The Ranch Film Studios
Jason’s Updates and Inspirations | Episode 61

Krewe of Boo

I hope everyone had a fun time at Krewe of Boo this past weekend! It seems like the overall feedback from the parade was positive, and people enjoyed a night of costumes, music, and pre-pandemic normalcy. However, some health precautions were taken during the parade, as all volunteers and parade members were required to show a vaccine card or negative COVID test. Also, about 40 health employees and volunteers were stationed throughout the parade route, conducting a study to better understand how the virus spreads in large gatherings. According to the mayor, unless there is a dramatic turn of events in COVID numbers, Mardi Gras will be approved to roll next year, so it’ll be important to watch the numbers over the next couple weeks.

Louisiana Tech Virtual Movie Club

Louisiana Tech’s Office of Inclusion Initiatives and Student Success is starting a free Virtual Community Movie Club open to all University community members beginning November 1. The club will highlight a film every month, as well as discuss related social issues through an online forum. The first film to be featured is Indian Horse which is available to watch on Netflix. The club is managed by PBC Guru.

Box Office Numbers

With the slow but steady return of films screening exclusively in theaters, box office numbers have been quietly increasing over the past few months. The highest domestic gross of the year so far is Marvel’s Shang Chi, bringing in nearly $221 Million. Following that are Black Widow, Venom 2, and F9 of the Fast and Furious franchise. As of this week, Dune holds the top spot, and has grossed over $40 Million in just 3 days. The second highest this week is Halloween Kills, and third is No Time To Die which has grossed over $120 Million in the US.

DMII Receives $500,000 Grant

The Digital Media Institute at InterTech, known as DMII, is the recipient of a $500,000 grant from the Louisiana Entertainment Development Fund to help prepare college students for the digital media and arts industry. Through the grant, students of UNO, Northwestern State University, and Nunez Community College will have access to DMII’s programs in animation, visual effects, and interactive content. These specialized programs will give students the opportunity to learn about the newest types of production technology, including virtual production, virtual reality, augmented reality, and more. This is the fifth Entertainment Development Fund Award given out just this year, and any opportunity to teach more students about production will result in the growth of our industry.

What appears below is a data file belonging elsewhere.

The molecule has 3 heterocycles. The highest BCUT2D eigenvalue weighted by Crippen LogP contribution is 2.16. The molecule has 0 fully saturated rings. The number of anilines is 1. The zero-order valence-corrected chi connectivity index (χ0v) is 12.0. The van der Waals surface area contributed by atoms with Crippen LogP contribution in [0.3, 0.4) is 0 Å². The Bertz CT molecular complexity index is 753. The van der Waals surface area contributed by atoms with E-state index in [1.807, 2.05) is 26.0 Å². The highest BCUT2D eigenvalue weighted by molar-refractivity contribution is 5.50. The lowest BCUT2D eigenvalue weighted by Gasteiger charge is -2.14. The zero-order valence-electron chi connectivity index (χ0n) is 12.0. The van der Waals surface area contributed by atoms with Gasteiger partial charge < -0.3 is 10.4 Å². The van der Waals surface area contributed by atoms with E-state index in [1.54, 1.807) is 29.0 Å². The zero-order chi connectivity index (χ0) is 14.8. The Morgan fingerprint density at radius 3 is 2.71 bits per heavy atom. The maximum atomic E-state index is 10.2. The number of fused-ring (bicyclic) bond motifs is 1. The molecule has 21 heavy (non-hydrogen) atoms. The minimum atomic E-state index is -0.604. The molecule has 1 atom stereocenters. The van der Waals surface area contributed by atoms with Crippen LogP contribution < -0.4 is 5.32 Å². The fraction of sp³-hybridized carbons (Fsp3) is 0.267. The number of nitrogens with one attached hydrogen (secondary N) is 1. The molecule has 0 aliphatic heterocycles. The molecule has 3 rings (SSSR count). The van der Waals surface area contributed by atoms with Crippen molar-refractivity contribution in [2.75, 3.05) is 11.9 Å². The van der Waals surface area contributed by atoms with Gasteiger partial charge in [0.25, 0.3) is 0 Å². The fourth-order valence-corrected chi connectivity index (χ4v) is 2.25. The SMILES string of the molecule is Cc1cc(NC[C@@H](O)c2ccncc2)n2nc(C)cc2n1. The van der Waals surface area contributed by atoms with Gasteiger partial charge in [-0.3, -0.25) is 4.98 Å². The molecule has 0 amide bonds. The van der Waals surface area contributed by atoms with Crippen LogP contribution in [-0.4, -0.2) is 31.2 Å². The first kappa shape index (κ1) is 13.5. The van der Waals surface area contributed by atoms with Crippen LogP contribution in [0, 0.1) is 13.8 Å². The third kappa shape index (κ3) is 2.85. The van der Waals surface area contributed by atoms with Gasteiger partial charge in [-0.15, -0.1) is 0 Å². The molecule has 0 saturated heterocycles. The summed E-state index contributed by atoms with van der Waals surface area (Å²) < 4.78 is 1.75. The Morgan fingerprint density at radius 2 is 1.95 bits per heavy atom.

Film Safety Facts

With film safety being in the forefront of the news this week, we wanted to first off say that safety is our number one priority at The Ranch. We have fantastic crews, elaborate sets, and large stages, but none of that is remotely possible without making sure that every individual and group is safe during production. That being said, here are some facts about film safety.

1. There is a Television & Film Production Safety Manual provided by the Injury and Illness Prevention Program. The manual is nearly 300 pages long, and goes through the responsibilities of each crew member in regards to safety. It also discusses OSHA guidelines, and environmental and chemical waste, among other things. The PDF is available online here.

2. “Reasonably Practicable” means taking the best possible precautions to ensure that those working on set are as least likely to become injured or ill as possible during production. These practices include but are not limited to:

  • Determine what kind of risks are caused by your work
  • take appropriate action that is proportionate to the injury or illness that could occur
  • implement well-known and effective industry practices,
  • involve your staff in identifying and controlling risks

3. IATSE has an anonymous set safety hotline for members to report any hazards or concerns during production. Callers can talk directly to a safety representative, who will look into the issue for them. It’s all done anonymously to protect the caller, and the number is (844) 422-9273.

4. The California Film Commission has free resources on their website to promote safety on productions. While many of these are state specific, their safety tips on filming with drones and helicopters could be useful to any production. They also have information about contracts, security, and safety bulletins that can make any production safer. Follow this link.

5. To stay as safe as possible, it’s important to be aware of the most common occupational hazards on a film set. According to USRisk.com, the most common hazards are:

  • Tripping Hazards
  • Injuries from pyrotechnic events
  • Vehicle crashes
  • Electrical Hazards
  • Falling equipment and props
  • Insufficient safety equipment on set.
Posted by Serah Ridolfoon October 27, 2021and categorized as Community, Updates and Inspiration